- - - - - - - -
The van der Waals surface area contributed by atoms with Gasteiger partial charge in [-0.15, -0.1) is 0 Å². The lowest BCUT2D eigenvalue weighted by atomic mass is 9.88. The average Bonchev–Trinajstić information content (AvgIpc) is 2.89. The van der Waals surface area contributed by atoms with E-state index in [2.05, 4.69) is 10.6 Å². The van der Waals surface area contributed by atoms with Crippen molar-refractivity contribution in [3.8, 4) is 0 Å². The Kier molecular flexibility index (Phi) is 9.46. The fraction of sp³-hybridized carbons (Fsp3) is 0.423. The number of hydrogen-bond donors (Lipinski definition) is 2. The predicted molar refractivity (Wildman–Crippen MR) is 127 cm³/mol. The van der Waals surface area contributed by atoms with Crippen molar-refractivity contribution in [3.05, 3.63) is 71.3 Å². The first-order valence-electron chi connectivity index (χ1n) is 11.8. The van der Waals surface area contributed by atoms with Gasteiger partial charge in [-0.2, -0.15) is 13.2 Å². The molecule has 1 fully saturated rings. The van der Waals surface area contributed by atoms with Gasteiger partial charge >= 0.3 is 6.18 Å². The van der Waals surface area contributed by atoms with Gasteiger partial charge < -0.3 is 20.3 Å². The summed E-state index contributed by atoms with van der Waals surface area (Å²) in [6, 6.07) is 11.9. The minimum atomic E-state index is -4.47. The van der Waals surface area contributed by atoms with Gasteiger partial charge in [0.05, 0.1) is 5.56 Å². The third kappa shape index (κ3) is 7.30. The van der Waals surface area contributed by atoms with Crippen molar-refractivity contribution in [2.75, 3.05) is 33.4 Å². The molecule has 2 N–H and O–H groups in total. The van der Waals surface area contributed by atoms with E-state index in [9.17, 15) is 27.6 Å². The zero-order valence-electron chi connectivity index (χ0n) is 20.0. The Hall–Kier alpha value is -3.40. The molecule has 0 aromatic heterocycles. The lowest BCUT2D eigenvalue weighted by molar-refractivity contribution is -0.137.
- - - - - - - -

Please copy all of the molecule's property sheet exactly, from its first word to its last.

The van der Waals surface area contributed by atoms with Gasteiger partial charge in [-0.15, -0.1) is 0 Å². The lowest BCUT2D eigenvalue weighted by atomic mass is 9.88. The average Bonchev–Trinajstić information content (AvgIpc) is 2.89. The van der Waals surface area contributed by atoms with E-state index in [2.05, 4.69) is 10.6 Å². The van der Waals surface area contributed by atoms with Crippen molar-refractivity contribution in [3.8, 4) is 0 Å². The Kier molecular flexibility index (Phi) is 9.46. The fraction of sp³-hybridized carbons (Fsp3) is 0.423. The number of hydrogen-bond donors (Lipinski definition) is 2. The predicted molar refractivity (Wildman–Crippen MR) is 127 cm³/mol. The van der Waals surface area contributed by atoms with Crippen molar-refractivity contribution in [3.05, 3.63) is 71.3 Å². The first-order valence-electron chi connectivity index (χ1n) is 11.8. The van der Waals surface area contributed by atoms with Gasteiger partial charge in [-0.2, -0.15) is 13.2 Å². The molecule has 1 fully saturated rings. The van der Waals surface area contributed by atoms with Gasteiger partial charge >= 0.3 is 6.18 Å². The van der Waals surface area contributed by atoms with Gasteiger partial charge < -0.3 is 20.3 Å². The summed E-state index contributed by atoms with van der Waals surface area (Å²) in [6, 6.07) is 11.9. The minimum atomic E-state index is -4.47. The van der Waals surface area contributed by atoms with Gasteiger partial charge in [0.05, 0.1) is 5.56 Å². The third kappa shape index (κ3) is 7.30. The van der Waals surface area contributed by atoms with Crippen molar-refractivity contribution in [2.75, 3.05) is 33.4 Å². The molecule has 2 N–H and O–H groups in total. The van der Waals surface area contributed by atoms with E-state index in [9.17, 15) is 27.6 Å². The zero-order valence-electron chi connectivity index (χ0n) is 20.0. The Hall–Kier alpha value is -3.40. The molecule has 0 aromatic heterocycles. The lowest BCUT2D eigenvalue weighted by molar-refractivity contribution is -0.137.